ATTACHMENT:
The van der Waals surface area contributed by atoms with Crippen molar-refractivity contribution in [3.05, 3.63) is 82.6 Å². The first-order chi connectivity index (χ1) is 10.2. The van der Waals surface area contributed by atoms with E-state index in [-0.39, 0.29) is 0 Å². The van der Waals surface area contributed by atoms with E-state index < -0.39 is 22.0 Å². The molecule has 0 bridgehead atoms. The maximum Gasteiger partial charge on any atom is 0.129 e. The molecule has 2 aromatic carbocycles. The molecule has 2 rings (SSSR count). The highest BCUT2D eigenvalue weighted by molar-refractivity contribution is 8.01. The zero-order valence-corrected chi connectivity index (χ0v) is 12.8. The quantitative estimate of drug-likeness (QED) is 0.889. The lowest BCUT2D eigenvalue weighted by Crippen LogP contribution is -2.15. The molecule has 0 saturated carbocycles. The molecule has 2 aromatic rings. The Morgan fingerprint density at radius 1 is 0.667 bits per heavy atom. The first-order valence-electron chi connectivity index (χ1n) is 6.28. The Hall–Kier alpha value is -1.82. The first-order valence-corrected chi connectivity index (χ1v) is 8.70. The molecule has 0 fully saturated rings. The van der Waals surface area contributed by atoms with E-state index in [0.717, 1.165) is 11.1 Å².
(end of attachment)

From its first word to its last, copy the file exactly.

The van der Waals surface area contributed by atoms with Crippen molar-refractivity contribution in [3.05, 3.63) is 82.6 Å². The first-order chi connectivity index (χ1) is 10.2. The van der Waals surface area contributed by atoms with E-state index in [-0.39, 0.29) is 0 Å². The van der Waals surface area contributed by atoms with E-state index < -0.39 is 22.0 Å². The molecule has 0 bridgehead atoms. The maximum Gasteiger partial charge on any atom is 0.129 e. The molecule has 2 aromatic carbocycles. The molecule has 2 rings (SSSR count). The highest BCUT2D eigenvalue weighted by molar-refractivity contribution is 8.01. The zero-order valence-corrected chi connectivity index (χ0v) is 12.8. The quantitative estimate of drug-likeness (QED) is 0.889. The lowest BCUT2D eigenvalue weighted by Crippen LogP contribution is -2.15. The molecule has 0 saturated carbocycles. The molecule has 2 aromatic rings. The Morgan fingerprint density at radius 1 is 0.667 bits per heavy atom. The first-order valence-electron chi connectivity index (χ1n) is 6.28. The Hall–Kier alpha value is -1.82. The first-order valence-corrected chi connectivity index (χ1v) is 8.70. The molecule has 0 fully saturated rings. The van der Waals surface area contributed by atoms with E-state index in [0.717, 1.165) is 11.1 Å².